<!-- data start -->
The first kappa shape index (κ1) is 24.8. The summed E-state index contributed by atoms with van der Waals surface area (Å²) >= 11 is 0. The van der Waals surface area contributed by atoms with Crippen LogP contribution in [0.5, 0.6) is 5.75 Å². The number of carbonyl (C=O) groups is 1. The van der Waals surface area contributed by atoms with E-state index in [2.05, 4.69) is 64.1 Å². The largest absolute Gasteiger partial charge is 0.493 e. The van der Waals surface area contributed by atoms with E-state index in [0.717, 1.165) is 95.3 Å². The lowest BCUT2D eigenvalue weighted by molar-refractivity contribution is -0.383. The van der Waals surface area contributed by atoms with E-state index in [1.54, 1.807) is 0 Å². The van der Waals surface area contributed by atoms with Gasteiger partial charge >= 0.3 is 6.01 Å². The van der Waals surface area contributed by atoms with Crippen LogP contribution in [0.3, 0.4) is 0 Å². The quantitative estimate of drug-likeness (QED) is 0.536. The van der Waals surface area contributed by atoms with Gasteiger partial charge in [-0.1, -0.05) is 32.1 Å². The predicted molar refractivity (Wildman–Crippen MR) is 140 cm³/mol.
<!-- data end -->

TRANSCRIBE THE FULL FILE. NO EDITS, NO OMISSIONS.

The first kappa shape index (κ1) is 24.8. The summed E-state index contributed by atoms with van der Waals surface area (Å²) >= 11 is 0. The van der Waals surface area contributed by atoms with Crippen LogP contribution in [0.5, 0.6) is 5.75 Å². The number of carbonyl (C=O) groups is 1. The van der Waals surface area contributed by atoms with E-state index in [2.05, 4.69) is 64.1 Å². The largest absolute Gasteiger partial charge is 0.493 e. The van der Waals surface area contributed by atoms with E-state index in [0.717, 1.165) is 95.3 Å². The lowest BCUT2D eigenvalue weighted by molar-refractivity contribution is -0.383. The van der Waals surface area contributed by atoms with E-state index in [1.54, 1.807) is 0 Å². The van der Waals surface area contributed by atoms with Gasteiger partial charge >= 0.3 is 6.01 Å². The van der Waals surface area contributed by atoms with Crippen LogP contribution in [0.3, 0.4) is 0 Å². The quantitative estimate of drug-likeness (QED) is 0.536. The van der Waals surface area contributed by atoms with Gasteiger partial charge in [-0.1, -0.05) is 32.1 Å². The predicted molar refractivity (Wildman–Crippen MR) is 140 cm³/mol.